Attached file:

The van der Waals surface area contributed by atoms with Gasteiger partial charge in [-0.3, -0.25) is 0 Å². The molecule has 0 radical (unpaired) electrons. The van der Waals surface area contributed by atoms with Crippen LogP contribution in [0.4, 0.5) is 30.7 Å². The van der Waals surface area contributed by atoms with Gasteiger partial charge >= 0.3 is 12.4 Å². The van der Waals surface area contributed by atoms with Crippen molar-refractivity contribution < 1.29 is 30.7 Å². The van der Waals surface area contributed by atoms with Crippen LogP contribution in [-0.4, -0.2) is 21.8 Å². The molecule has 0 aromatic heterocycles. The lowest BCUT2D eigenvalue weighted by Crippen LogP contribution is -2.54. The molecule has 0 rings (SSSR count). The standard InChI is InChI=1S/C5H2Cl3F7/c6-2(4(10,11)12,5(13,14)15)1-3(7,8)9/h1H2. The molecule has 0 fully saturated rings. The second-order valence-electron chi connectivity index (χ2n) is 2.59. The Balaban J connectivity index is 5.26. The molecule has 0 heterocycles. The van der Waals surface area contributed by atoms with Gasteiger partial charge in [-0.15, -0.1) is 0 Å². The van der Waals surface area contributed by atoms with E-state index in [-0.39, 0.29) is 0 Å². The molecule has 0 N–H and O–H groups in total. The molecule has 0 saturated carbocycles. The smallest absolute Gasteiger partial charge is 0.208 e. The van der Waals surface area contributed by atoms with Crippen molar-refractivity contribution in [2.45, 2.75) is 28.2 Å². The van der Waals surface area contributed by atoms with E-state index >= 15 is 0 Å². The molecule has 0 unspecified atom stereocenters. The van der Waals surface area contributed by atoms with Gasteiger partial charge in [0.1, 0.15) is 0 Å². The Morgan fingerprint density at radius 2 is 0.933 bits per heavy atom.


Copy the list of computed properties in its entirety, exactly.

The van der Waals surface area contributed by atoms with Gasteiger partial charge in [-0.3, -0.25) is 0 Å². The molecule has 0 radical (unpaired) electrons. The van der Waals surface area contributed by atoms with Crippen LogP contribution in [0.4, 0.5) is 30.7 Å². The van der Waals surface area contributed by atoms with Gasteiger partial charge >= 0.3 is 12.4 Å². The van der Waals surface area contributed by atoms with Crippen molar-refractivity contribution < 1.29 is 30.7 Å². The van der Waals surface area contributed by atoms with Crippen LogP contribution in [-0.4, -0.2) is 21.8 Å². The molecule has 0 aromatic heterocycles. The lowest BCUT2D eigenvalue weighted by Crippen LogP contribution is -2.54. The molecule has 0 rings (SSSR count). The standard InChI is InChI=1S/C5H2Cl3F7/c6-2(4(10,11)12,5(13,14)15)1-3(7,8)9/h1H2. The molecule has 0 fully saturated rings. The second-order valence-electron chi connectivity index (χ2n) is 2.59. The Balaban J connectivity index is 5.26. The molecule has 0 heterocycles. The van der Waals surface area contributed by atoms with Gasteiger partial charge in [-0.15, -0.1) is 0 Å². The van der Waals surface area contributed by atoms with E-state index in [-0.39, 0.29) is 0 Å². The molecule has 0 N–H and O–H groups in total. The molecule has 0 saturated carbocycles. The smallest absolute Gasteiger partial charge is 0.208 e. The van der Waals surface area contributed by atoms with Crippen molar-refractivity contribution in [2.45, 2.75) is 28.2 Å². The van der Waals surface area contributed by atoms with E-state index >= 15 is 0 Å². The molecule has 0 unspecified atom stereocenters. The van der Waals surface area contributed by atoms with Gasteiger partial charge in [0.1, 0.15) is 0 Å². The Morgan fingerprint density at radius 2 is 0.933 bits per heavy atom.